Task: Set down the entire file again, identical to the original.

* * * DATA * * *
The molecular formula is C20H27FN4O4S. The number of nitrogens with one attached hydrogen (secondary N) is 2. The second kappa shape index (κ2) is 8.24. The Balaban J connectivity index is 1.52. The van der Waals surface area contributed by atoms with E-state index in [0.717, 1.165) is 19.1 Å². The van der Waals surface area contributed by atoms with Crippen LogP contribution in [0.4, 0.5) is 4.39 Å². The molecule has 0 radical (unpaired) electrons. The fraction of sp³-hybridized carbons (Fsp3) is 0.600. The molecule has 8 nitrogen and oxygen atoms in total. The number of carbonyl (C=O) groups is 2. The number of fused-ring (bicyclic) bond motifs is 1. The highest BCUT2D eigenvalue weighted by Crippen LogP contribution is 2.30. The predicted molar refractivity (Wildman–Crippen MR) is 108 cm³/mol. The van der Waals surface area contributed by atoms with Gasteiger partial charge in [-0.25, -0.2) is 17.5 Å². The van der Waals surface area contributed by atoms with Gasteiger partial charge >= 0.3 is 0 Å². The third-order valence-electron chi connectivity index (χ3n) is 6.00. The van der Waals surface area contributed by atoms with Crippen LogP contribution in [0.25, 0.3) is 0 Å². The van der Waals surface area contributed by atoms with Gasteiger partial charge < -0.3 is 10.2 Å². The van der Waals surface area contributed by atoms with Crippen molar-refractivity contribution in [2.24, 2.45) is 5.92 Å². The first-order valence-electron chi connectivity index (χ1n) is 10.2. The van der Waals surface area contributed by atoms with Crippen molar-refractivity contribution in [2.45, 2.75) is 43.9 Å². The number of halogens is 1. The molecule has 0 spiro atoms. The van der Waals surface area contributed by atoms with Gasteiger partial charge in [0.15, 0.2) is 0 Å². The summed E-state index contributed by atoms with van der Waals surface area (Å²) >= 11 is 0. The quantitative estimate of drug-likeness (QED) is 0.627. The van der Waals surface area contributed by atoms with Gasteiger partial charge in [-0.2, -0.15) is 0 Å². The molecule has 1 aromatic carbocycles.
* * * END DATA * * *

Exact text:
The molecular formula is C20H27FN4O4S. The number of nitrogens with one attached hydrogen (secondary N) is 2. The second kappa shape index (κ2) is 8.24. The Balaban J connectivity index is 1.52. The van der Waals surface area contributed by atoms with E-state index in [0.717, 1.165) is 19.1 Å². The van der Waals surface area contributed by atoms with Crippen LogP contribution in [0.4, 0.5) is 4.39 Å². The molecule has 0 radical (unpaired) electrons. The fraction of sp³-hybridized carbons (Fsp3) is 0.600. The molecule has 8 nitrogen and oxygen atoms in total. The number of carbonyl (C=O) groups is 2. The number of fused-ring (bicyclic) bond motifs is 1. The highest BCUT2D eigenvalue weighted by Crippen LogP contribution is 2.30. The predicted molar refractivity (Wildman–Crippen MR) is 108 cm³/mol. The van der Waals surface area contributed by atoms with Gasteiger partial charge in [-0.25, -0.2) is 17.5 Å². The van der Waals surface area contributed by atoms with Gasteiger partial charge >= 0.3 is 0 Å². The third-order valence-electron chi connectivity index (χ3n) is 6.00. The van der Waals surface area contributed by atoms with Crippen LogP contribution in [0.25, 0.3) is 0 Å². The van der Waals surface area contributed by atoms with Gasteiger partial charge < -0.3 is 10.2 Å². The van der Waals surface area contributed by atoms with Crippen molar-refractivity contribution in [2.24, 2.45) is 5.92 Å². The first-order valence-electron chi connectivity index (χ1n) is 10.2. The van der Waals surface area contributed by atoms with Crippen molar-refractivity contribution in [2.45, 2.75) is 43.9 Å². The number of halogens is 1. The molecule has 0 spiro atoms. The van der Waals surface area contributed by atoms with Gasteiger partial charge in [0.15, 0.2) is 0 Å². The summed E-state index contributed by atoms with van der Waals surface area (Å²) >= 11 is 0. The quantitative estimate of drug-likeness (QED) is 0.627. The van der Waals surface area contributed by atoms with Gasteiger partial charge in [-0.2, -0.15) is 0 Å². The molecule has 1 aromatic carbocycles.